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We Ask The Industry: How do You Overcome a Negative Mindset when Showing Horses?

We asked top individuals in the industry how they change toxic thoughts into positive patterns of behavior to develop a winning mindset in the show pen.

Do you have beneficial ways that you reset your mind if it’s in a negative place? Things you do personally as a rider as well as tips or advice you may tell a student or friend to help overcome this struggle? Do you have problems with perfectionism?

We posed these tough questions to several people in the industry who provided some great tips on how they navigate the rough waters when their mind is not in a healthy place.

Rachel Kooiker – Counting is a simple (very simple) way to reset my mind. I discovered this trick worked well for me while running. I will count in simple patterns – like up to 100 and back down to 1 or by tens until I reach a certain number. This takes just enough focus to derail any negative thoughts I might be having. Another method I have is to label the thought and then contradict it with true, positive statements. It’s sort of like the opposite of devil’s advocate. As far as advice to a friend – there are two things I think are helpful. One, it ONLY takes anywhere from 7-30 seconds to change your train of thought. So if you catch yourself ruminating, set a timer and do something that works for you to break up that thought cycle for 30 seconds. A 30-second dance party never fails. Next, one of my favorite scenes and quotes from “Ted Lasso” is a scene where Ted advises a player who just made a huge mistake to “be a goldfish.” Why? Because they only have a ten-second memory. So move on!

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Scott Reinartz – One thing you get from showing horses over 40 years is experience. I use to dwell on my patterns that did not go as planned, what I could have done, what I should have done, why did I do that, why didn’t I do that etc, wheels go round and round. I then tried to focus on what worked, I did that right, this piece went just as planned, etc. I now try to look at my performance as just that a performance in a specific time and place. If it doesn’t go as planned, I improvise and adjust to make it work. If I make a mistake, I might dwell for a set time, 30 minutes max. Then, I let it go. I practice a lot at home on elements, not patterns. If you have all the pieces, your puzzle will fall into place. There will be another day to do better,  or worse, it’s not your last performance, grow with it.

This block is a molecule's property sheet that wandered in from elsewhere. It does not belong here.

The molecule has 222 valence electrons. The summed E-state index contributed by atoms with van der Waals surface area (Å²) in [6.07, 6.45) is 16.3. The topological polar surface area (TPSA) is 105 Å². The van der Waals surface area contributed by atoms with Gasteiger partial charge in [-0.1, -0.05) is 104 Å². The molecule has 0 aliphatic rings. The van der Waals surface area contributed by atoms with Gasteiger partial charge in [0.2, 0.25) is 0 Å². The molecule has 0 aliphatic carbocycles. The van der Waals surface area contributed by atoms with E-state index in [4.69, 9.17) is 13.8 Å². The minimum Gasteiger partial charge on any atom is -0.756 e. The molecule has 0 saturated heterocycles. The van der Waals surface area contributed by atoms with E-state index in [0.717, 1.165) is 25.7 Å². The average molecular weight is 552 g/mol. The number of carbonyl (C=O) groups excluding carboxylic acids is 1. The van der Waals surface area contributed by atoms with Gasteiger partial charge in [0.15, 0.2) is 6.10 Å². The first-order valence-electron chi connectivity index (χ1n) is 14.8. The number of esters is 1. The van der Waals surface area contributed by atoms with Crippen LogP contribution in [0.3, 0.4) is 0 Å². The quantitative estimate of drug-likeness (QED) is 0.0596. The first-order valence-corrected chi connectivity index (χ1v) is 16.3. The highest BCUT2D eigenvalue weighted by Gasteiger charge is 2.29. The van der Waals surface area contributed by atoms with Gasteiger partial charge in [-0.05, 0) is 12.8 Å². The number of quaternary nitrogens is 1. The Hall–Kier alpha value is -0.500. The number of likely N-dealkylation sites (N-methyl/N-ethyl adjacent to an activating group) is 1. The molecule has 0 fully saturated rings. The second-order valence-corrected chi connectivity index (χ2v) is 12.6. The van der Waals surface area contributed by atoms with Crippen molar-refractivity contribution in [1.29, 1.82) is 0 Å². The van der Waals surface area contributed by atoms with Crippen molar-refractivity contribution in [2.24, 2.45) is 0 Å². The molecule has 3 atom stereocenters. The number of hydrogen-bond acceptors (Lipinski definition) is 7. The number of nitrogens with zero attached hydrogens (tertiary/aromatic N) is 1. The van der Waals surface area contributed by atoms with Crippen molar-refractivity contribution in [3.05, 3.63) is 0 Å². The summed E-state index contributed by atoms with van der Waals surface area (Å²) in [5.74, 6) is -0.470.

Ashley Hadlock – I try hard to not focus on the negative. For me, it only magnifies something that may be very small. Rather, find a positive and build on that. One way I try to overcome negative when I find myself down is to make myself find one positive and be happy with it. Of course I want to be perfect, but a perfect pattern or ride doesn’t happen overnight. It’s a lot of practice and hours of building the small positives into one huge positive. Riding and showing younger/green horses has really taught me this. If I focus negatively, I tend to get a negative outcome. Rather, I try to find positive- even if very small – build on that energy. Your horse will appreciate you for that…they want you to show them how you support and appreciate them, not always pick on what was wrong.

Grant Mastin – Navigating a competitive environment and the pursuit of perfection can be challenging. The pressure, if not managed well, may become a downfall. To thrive, it is important to actively seek positives in every situation – be it improvements in areas of your patterns, a small breakthrough when you go ride, or elsewhere that you feel you are struggling. It is imperative to embrace mistakes as learning opportunities, fostering a positive, growth mindset for the future. Continually be open to learning and talking with others about where you are mentally. Lastly, it is important to find an “escape” that allows you to reset and this “escape” looks different for everyone. Despite the pursuit of perfection, acknowledge and embrace imperfections, learn from the past, focus on what you can control, and seek the positives in every situation, trusting that everything else will fall into place in due time.